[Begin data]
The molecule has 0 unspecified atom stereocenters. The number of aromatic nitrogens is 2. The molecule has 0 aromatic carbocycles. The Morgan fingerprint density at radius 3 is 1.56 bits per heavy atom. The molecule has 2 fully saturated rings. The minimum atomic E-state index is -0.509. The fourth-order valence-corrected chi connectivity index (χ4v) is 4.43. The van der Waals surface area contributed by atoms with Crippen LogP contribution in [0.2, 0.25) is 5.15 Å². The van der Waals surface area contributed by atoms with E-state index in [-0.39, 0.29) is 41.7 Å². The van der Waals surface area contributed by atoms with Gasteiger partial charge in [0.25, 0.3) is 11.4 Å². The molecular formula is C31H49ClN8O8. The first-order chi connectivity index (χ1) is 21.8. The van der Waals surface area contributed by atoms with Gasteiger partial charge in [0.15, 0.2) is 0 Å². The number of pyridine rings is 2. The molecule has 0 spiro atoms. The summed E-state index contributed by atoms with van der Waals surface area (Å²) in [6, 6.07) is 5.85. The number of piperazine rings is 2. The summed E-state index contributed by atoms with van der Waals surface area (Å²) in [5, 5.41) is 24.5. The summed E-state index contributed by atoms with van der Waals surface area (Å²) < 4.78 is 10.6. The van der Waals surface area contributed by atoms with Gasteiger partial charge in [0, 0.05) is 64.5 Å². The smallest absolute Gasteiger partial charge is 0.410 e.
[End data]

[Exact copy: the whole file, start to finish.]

The molecule has 0 unspecified atom stereocenters. The number of aromatic nitrogens is 2. The molecule has 0 aromatic carbocycles. The Morgan fingerprint density at radius 3 is 1.56 bits per heavy atom. The molecule has 2 fully saturated rings. The minimum atomic E-state index is -0.509. The fourth-order valence-corrected chi connectivity index (χ4v) is 4.43. The van der Waals surface area contributed by atoms with Crippen LogP contribution in [0.2, 0.25) is 5.15 Å². The van der Waals surface area contributed by atoms with E-state index in [-0.39, 0.29) is 41.7 Å². The van der Waals surface area contributed by atoms with Gasteiger partial charge in [0.25, 0.3) is 11.4 Å². The molecular formula is C31H49ClN8O8. The first-order chi connectivity index (χ1) is 21.8. The van der Waals surface area contributed by atoms with Gasteiger partial charge in [0.15, 0.2) is 0 Å². The number of pyridine rings is 2. The molecule has 0 spiro atoms. The summed E-state index contributed by atoms with van der Waals surface area (Å²) in [6, 6.07) is 5.85. The number of piperazine rings is 2. The summed E-state index contributed by atoms with van der Waals surface area (Å²) in [5, 5.41) is 24.5. The summed E-state index contributed by atoms with van der Waals surface area (Å²) < 4.78 is 10.6. The van der Waals surface area contributed by atoms with Gasteiger partial charge in [0, 0.05) is 64.5 Å². The smallest absolute Gasteiger partial charge is 0.410 e.